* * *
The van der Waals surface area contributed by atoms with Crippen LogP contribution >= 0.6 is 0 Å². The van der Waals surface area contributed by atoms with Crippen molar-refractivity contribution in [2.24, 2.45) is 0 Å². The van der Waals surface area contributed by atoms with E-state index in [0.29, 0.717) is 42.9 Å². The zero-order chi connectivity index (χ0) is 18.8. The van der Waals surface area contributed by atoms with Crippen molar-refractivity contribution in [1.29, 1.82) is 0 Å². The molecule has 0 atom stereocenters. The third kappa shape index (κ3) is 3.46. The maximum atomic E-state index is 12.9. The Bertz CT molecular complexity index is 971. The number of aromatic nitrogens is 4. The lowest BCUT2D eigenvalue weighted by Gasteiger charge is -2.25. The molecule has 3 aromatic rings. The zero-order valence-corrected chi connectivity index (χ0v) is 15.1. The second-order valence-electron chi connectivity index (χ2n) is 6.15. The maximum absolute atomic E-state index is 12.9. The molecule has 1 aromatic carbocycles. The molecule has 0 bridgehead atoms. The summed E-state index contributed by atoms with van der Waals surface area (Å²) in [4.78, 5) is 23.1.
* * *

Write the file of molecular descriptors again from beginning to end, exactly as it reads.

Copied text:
The van der Waals surface area contributed by atoms with Crippen LogP contribution >= 0.6 is 0 Å². The van der Waals surface area contributed by atoms with Crippen molar-refractivity contribution in [2.24, 2.45) is 0 Å². The van der Waals surface area contributed by atoms with E-state index in [0.29, 0.717) is 42.9 Å². The zero-order chi connectivity index (χ0) is 18.8. The van der Waals surface area contributed by atoms with Crippen molar-refractivity contribution in [1.29, 1.82) is 0 Å². The molecule has 0 atom stereocenters. The third kappa shape index (κ3) is 3.46. The maximum atomic E-state index is 12.9. The Bertz CT molecular complexity index is 971. The number of aromatic nitrogens is 4. The lowest BCUT2D eigenvalue weighted by Gasteiger charge is -2.25. The molecule has 3 aromatic rings. The zero-order valence-corrected chi connectivity index (χ0v) is 15.1. The second-order valence-electron chi connectivity index (χ2n) is 6.15. The maximum absolute atomic E-state index is 12.9. The molecule has 1 aromatic carbocycles. The molecule has 0 bridgehead atoms. The summed E-state index contributed by atoms with van der Waals surface area (Å²) in [4.78, 5) is 23.1.